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European Commissioner for Environment
Plastic: let’s keep the Fantastic and get rid of the Drastic
Conference on "The role of plastic waste in a circular economy"
Brussels, 30 September 2013
Ladies and Gentlemen,
I don't know if any of you ever saw the film "Recipes for Disaster”. It shows a family trying to live for a year without petrol-based products. I don’t think I’m giving away the plot by telling you that they find it virtually impossible. it particularly shows just how much we have come to depend on "fantastic plastic". To the extent that we have used as much plastic in the last 10 years as we did in the last century, and in Europe consumption is still increasing at 5 % every year.
Plastic has so many great qualities; it is versatile, durable, cheap and light. But of course some of those qualities make it “drastic plastic” for our environment and for marine life. It is often more durable than the products we make with it, and its low cost means we are using more and more short lived and disposable products.
So it is time to look carefully at how we use plastic, and particularly what we do to in it when we've finished using it. And that is exactly what we are doing.
7 months ago I launched – with the help of Jeremy Irons – the Green Paper on Plastic Waste. The response to our call for opinions just shows how important this issue is. We received more than 270 responses, including from 14 Ministries of Environment and from some national Parliaments. The European Economic and Social Committee and the Committee of the Regions have already adopted opinions on the Green Paper, and the European Parliament's opinion is expected very soon.
Of course it takes a long time to analyse all these responses and structure the results on such a complex issue, but the evaluation process is moving on and I can already today give you a preview of stakeholders’ views.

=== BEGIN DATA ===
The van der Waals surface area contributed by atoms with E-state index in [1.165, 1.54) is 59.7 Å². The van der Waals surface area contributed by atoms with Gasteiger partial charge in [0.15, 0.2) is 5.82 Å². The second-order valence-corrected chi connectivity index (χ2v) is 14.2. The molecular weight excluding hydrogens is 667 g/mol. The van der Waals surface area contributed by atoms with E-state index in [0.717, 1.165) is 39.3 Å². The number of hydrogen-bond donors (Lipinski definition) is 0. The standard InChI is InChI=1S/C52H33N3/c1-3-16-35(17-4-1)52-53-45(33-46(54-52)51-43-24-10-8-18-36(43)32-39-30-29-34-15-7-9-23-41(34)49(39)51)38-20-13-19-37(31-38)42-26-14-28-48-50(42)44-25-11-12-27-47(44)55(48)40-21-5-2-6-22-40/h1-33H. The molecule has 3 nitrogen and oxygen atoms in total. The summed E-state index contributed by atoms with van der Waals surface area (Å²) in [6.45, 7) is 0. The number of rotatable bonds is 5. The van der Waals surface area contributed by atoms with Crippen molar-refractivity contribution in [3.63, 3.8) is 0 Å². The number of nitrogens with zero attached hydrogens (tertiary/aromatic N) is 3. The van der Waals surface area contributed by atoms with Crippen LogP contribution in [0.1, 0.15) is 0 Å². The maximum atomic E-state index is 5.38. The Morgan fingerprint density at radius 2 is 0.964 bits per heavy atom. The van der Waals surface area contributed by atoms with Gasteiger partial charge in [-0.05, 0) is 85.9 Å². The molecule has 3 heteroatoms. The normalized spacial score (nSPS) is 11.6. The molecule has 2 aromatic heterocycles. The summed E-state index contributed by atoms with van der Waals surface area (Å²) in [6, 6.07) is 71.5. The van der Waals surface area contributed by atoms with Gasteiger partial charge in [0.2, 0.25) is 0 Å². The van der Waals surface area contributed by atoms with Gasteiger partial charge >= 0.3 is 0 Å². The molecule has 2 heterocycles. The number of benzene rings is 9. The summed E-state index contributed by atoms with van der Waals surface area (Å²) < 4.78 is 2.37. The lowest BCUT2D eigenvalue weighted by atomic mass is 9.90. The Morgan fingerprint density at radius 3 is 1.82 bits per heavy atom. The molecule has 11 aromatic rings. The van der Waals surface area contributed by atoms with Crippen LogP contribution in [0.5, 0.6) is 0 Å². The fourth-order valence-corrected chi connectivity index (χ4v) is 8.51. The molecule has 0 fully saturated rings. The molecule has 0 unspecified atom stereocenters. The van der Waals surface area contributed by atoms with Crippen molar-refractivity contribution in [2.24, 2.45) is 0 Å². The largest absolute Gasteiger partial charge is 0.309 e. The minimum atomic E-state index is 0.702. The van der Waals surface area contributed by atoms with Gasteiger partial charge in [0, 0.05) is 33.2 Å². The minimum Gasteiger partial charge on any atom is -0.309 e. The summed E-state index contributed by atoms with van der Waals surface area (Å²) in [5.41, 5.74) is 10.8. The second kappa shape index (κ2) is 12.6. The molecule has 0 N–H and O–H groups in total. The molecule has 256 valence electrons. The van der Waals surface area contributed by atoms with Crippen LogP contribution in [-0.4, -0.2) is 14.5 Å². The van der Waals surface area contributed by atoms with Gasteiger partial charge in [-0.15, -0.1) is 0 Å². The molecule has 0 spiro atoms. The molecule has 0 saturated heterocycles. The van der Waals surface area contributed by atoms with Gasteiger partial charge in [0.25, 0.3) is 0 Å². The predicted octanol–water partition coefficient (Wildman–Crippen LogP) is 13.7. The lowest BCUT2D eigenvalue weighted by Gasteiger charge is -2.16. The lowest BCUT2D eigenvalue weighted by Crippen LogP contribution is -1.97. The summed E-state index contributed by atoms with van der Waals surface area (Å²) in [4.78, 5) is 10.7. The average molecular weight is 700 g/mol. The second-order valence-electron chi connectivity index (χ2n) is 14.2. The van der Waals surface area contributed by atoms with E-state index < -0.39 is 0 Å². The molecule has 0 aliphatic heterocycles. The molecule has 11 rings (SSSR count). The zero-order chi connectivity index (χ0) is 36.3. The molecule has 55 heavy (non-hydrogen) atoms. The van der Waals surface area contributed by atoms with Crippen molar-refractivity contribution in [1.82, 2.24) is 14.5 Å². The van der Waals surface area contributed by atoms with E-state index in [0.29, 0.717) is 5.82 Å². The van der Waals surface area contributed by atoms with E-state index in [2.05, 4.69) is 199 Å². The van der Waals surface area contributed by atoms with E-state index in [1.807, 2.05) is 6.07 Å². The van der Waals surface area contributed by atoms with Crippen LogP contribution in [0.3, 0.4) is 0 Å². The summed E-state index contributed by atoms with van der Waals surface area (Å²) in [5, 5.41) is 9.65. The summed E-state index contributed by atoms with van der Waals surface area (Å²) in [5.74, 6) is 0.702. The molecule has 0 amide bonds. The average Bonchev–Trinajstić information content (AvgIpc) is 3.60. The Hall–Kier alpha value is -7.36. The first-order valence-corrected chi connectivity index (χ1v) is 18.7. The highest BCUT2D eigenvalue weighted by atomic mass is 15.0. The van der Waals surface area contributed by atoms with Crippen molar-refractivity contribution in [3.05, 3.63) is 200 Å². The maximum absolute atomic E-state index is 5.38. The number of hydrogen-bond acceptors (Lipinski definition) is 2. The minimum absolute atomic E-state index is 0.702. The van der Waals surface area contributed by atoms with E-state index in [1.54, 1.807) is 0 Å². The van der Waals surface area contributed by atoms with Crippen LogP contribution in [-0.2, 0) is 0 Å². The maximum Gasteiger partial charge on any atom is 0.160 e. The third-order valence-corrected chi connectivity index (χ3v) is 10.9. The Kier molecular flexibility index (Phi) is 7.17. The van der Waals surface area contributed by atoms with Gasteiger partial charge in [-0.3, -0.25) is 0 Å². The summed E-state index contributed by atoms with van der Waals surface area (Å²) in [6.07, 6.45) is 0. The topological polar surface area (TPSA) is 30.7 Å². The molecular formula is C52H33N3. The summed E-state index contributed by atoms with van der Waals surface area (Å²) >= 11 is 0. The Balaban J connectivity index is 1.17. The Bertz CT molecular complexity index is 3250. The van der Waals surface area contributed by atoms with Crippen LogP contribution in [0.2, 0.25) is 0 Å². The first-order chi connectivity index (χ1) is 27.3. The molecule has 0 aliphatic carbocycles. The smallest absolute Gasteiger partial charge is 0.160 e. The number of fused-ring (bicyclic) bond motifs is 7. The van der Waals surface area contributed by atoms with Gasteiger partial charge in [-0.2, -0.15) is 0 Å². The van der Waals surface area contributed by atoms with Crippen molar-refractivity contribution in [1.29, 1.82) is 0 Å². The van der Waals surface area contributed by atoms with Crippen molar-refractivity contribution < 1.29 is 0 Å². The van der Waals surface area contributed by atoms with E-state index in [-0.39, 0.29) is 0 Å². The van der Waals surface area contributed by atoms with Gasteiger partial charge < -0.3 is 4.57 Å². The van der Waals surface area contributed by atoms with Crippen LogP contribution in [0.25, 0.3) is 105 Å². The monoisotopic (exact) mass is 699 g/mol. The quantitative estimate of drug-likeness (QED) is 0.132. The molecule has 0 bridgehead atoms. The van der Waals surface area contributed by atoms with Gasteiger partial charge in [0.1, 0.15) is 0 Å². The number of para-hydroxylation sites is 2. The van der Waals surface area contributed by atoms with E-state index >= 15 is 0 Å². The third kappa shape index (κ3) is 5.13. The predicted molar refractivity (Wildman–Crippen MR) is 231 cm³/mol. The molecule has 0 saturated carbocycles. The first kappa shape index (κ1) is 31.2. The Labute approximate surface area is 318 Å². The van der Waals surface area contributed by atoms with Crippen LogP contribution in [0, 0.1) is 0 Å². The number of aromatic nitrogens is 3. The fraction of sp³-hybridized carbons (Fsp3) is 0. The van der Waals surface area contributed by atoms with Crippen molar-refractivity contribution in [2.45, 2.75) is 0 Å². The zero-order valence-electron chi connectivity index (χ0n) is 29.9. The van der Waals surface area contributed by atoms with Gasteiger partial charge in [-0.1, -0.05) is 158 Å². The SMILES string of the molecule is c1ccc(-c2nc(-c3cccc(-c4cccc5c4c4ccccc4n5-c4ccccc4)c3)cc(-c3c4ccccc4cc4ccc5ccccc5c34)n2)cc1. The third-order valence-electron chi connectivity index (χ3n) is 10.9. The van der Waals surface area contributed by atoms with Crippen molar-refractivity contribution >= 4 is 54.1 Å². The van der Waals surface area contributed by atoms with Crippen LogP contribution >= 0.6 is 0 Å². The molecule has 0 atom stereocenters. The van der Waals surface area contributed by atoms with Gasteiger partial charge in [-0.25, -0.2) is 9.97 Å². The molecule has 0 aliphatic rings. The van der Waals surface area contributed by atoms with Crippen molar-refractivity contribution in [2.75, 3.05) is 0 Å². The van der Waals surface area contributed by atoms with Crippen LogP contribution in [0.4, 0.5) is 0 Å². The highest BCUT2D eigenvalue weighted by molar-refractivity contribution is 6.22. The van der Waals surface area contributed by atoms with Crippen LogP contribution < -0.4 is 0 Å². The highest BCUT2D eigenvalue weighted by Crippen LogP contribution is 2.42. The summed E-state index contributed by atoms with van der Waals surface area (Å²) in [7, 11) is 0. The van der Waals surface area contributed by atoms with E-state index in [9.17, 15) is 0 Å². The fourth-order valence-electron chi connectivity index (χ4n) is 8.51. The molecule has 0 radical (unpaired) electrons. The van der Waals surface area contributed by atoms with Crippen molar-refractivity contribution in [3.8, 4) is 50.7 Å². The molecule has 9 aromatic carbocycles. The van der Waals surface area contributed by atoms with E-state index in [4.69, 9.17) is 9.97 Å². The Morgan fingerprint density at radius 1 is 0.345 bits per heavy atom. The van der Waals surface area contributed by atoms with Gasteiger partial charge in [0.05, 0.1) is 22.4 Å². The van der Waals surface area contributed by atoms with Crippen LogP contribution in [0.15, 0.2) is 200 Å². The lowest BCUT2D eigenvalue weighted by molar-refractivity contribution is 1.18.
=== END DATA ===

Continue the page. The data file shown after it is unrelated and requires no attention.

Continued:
Before I go into detail, let me briefly explain how the Green Paper on Plastic Waste fits into the wider picture. Into our efforts to make the use of resources more efficient, to develop a circular economy, and to combat marine pollution.
The Resource Efficiency Roadmap set out clear milestones towards a resource efficient Europe. We must move towards a circular economy:
These objectives were confirmed by the European Parliament and Member States in the 7th Environment Action Programme.
If we look at plastic production processes and plastic waste management today, we are a very long way from these objectives. Even in the best performing Member States, recycling rates for plastic are fairly low. In 2012 only around 24 % of plastics were collected for recycling1 in the EU. Around 50 % of plastics still go to landfill and the rest is incinerated. This has to change!
So plastic waste exemplifies the challenges we have in creating a circular economy. The Green Paper deals specifically with plastic waste as a single horizontal waste stream, but as part of the resource efficiency and resource conservation story. The central issues around which the paper asks 26 specific questions are: “how can we do more with less” and “how can we address resource depletion effectively”.
There are 4 fundamental points made in the Green Paper:
So what were the main results from the Green Paper consultation process?
First who did we hear from?
And what is the overall message that came across?
And if we look at the answers to the specific questions we can see some clear messages:
Ladies and gentlemen,
This consultation shows that – in the EU – we have started to move in the right direction. There is a very high level of convergence between the answers we received and the more general policy objectives we are already pursuing on European waste policy.
Concrete preparatory work on diverting plastics from landfill and on increasing plastic recycling targets is already going on in the upcoming review of waste targets. Other issues will be addressed as part of the regulatory fitness check of our waste stream directives, particularly the packaging waste directives. We should also adopt very soon a specific legislative proposal concerning lightweight plastic bags.
Targets are still a useful driver for investment in better waste management, but the real driver leading us towards a circular economy is the economic rationale for treating our waste as a resource. Just implementing existing waste legislation properly would create 400,000 jobs in the EU. The benefits in terms of materials savings and reduction of greenhouse emissions are also significant.
But the potential of moving towards a truly circular economy – where materials are used again and again instead of going on a one-way trip – is huge. I believe that with the Green Paper on plastic waste in the environment this debate has gained momentum and that it will help us to move another step closer to a circular economy.
Thank you for your contributions to the public consultation and I wish you an interesting conference. I hope that you can help us to keep the "fantastic", and get rid of the "drastic" in plastic.
BIOIS, 30 August 2013, Study on an increased mechanical recycling target for plastic.